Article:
Axios reports that Trump is speculating on possible Supreme Court vacancies, with one surprising name included:
Sources who've spoken to the president about the Supreme Court say he tells them he thinks he'll have appointed four justices by the end of his first term....
Asked how he comes to that jaw-dropping number, Trump mentions the obvious: he's already replaced Antonin Scalia with Neil Gorsuch, and there are rumors Anthony Kennedy will retire.
"Ok," one source told Trump, "so that's two. Who are the others?"
"Ginsburg," Trump replied. "What does she weigh? 60 pounds?"
"Who's the fourth?" the source asked.
"Sotomayor," Trump said, referring to the relatively recently-appointed Obama justice, whose name is rarely, if ever, mentioned in speculation about the next justice to be replaced. "Her health," Trump explained. "No good. Diabetes."
Sonia Sotomayor has successfully managed type-1 diabetes since childhood. She's 64 years old -- years younger than Trump. (Ruth Bader Ginsberg is 84 and a cancer survivor, though she also has a rigorous exercise regimen.)
Health is a peculiar obsession of Trump's -- health and stamina. I'm sure you remember this:
Donald Trump reiterated his view that Hillary Clinton "doesn't have the stamina" to be president during Monday night's debate.
"She doesn't have the look. She doesn't have the stamina, I said she doesn't have the stamina, and I don't believe she does have the stamina," Trump said.
“Here’s a woman — she’s supposed to fight all of these different things, and she can’t make it 15 feet to her car,” he told supporters at a ... rally in Pennsylvania. “She’s home resting right now.” He slackened his jaw and feigned stumbling across the stage, a dramatic re-enactment of the video that showed Clinton nearly collapsing from pneumonia in September.
Trump believes -- or at least wants us to believe -- that he's blessed with superior genes that confer excellent health (as well as above-average intelligence and a gift for "winning").
"I consider my health, stamina and strength one of my greatest assets," Trump tweeted in December 2015. "The world has watched me for many years and can so testify—great genes!"
The president has also fielded several questions via Twitter from users asking about his energy and family, repeatedly pointing to his genes as the basis for his success. "You’re up at 5am and you’re awake at 1am. How do you have so much energy? Seriously!?"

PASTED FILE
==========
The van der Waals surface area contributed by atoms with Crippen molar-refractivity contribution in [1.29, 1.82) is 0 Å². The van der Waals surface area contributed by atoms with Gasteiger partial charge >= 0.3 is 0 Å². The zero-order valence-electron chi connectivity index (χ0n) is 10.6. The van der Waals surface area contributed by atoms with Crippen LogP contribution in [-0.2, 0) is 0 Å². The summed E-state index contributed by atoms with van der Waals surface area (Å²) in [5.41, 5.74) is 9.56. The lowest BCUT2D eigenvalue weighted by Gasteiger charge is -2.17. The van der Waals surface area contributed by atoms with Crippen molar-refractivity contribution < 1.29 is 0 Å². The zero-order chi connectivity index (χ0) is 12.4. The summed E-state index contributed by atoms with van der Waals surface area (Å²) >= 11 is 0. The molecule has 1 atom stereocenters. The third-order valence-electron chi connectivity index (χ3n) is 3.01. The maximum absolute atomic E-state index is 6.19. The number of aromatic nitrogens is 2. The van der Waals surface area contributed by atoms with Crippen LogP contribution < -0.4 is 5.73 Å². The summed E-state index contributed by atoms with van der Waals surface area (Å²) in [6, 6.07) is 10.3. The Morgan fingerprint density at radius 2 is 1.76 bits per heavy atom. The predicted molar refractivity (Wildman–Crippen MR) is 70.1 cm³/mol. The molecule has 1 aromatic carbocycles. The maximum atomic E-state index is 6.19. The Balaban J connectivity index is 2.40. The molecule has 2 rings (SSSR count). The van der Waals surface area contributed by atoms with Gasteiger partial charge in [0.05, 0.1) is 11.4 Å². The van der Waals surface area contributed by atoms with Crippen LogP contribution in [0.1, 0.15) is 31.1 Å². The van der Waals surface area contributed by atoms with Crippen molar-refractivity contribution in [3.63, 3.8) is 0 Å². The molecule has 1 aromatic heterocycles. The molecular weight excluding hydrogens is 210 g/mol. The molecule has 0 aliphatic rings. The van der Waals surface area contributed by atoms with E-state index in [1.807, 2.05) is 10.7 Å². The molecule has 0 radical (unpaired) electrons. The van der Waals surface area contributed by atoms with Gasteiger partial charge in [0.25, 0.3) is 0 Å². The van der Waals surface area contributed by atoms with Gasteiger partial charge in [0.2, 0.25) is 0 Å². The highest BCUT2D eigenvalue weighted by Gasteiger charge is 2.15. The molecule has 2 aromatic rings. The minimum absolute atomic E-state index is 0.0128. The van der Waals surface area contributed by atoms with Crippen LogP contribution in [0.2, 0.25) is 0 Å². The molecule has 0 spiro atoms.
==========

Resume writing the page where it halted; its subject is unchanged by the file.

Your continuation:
"Good genes!" Trump replied.
He also seemed to apparently miss a thinly veiled dig in June 2013, when @YoungBasedGod_g wrote to him, "@realDonaldTrump your dad gives good brain?? Damn."
"It’s called genes!" Trump tweeted back.
"Dr. John Trump, uncle, for many years at M.I.T.," he also wrote in May 2013. "Good genes, I get it!"
... Trump’s apparent obsession with his own genes could be due to his family’s alleged belief in the theory of eugenics, the president’s biographer Michael D’Antonio said in 2016.
"The [Trump] family subscribes to a racehorse theory of human development," D’Antonio said in his PBS documentary, The Choice. "They believe that there are superior people and that if you put together the genes of a superior woman and a superior man, you get a superior offspring."
Trump is so lacking in normal human feelings that he can only regard the possible death of a liberal justice as an opportunity for himself, but I think he's anticipating the demise of Sotomayor because he assumes she lacks his obvious genetic excellence.
When the overweight, exercise-verse, junk-food-loving Trump is gone, perhaps we'll finally learn what his health was really like. For now, I think he's anticipating the deaths of unsympathetic justices because he assumes they're inferior beings.
Crossposted at No More Mr. Nice Blog